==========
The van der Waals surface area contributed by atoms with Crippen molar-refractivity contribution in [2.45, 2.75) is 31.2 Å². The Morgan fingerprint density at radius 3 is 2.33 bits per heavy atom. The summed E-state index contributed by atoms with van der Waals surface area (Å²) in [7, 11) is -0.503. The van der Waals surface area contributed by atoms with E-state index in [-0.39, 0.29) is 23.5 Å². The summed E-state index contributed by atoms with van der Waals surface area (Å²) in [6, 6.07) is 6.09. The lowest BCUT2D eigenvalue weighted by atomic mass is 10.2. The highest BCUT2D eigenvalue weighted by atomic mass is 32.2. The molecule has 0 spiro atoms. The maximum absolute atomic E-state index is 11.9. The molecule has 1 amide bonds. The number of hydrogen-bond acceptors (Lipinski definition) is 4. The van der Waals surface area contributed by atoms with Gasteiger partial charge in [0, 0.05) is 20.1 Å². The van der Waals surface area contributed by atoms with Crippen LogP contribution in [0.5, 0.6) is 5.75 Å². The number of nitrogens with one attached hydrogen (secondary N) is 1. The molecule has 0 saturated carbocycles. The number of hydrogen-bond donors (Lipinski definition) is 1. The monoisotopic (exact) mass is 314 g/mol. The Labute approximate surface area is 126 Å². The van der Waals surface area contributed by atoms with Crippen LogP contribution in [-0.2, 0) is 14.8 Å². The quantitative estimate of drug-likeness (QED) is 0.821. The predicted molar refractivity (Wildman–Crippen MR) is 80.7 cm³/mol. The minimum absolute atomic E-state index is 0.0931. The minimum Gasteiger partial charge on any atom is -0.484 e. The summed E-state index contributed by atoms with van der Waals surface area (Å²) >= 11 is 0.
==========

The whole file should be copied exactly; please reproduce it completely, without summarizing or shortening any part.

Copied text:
The van der Waals surface area contributed by atoms with Crippen molar-refractivity contribution in [2.45, 2.75) is 31.2 Å². The Morgan fingerprint density at radius 3 is 2.33 bits per heavy atom. The summed E-state index contributed by atoms with van der Waals surface area (Å²) in [7, 11) is -0.503. The van der Waals surface area contributed by atoms with E-state index in [-0.39, 0.29) is 23.5 Å². The summed E-state index contributed by atoms with van der Waals surface area (Å²) in [6, 6.07) is 6.09. The lowest BCUT2D eigenvalue weighted by atomic mass is 10.2. The highest BCUT2D eigenvalue weighted by atomic mass is 32.2. The molecule has 0 spiro atoms. The maximum absolute atomic E-state index is 11.9. The molecule has 1 amide bonds. The number of hydrogen-bond acceptors (Lipinski definition) is 4. The van der Waals surface area contributed by atoms with Gasteiger partial charge in [0, 0.05) is 20.1 Å². The van der Waals surface area contributed by atoms with Crippen LogP contribution in [0.5, 0.6) is 5.75 Å². The number of nitrogens with one attached hydrogen (secondary N) is 1. The molecule has 0 saturated carbocycles. The number of hydrogen-bond donors (Lipinski definition) is 1. The monoisotopic (exact) mass is 314 g/mol. The Labute approximate surface area is 126 Å². The van der Waals surface area contributed by atoms with Crippen LogP contribution in [-0.2, 0) is 14.8 Å². The quantitative estimate of drug-likeness (QED) is 0.821. The predicted molar refractivity (Wildman–Crippen MR) is 80.7 cm³/mol. The minimum absolute atomic E-state index is 0.0931. The minimum Gasteiger partial charge on any atom is -0.484 e. The summed E-state index contributed by atoms with van der Waals surface area (Å²) >= 11 is 0.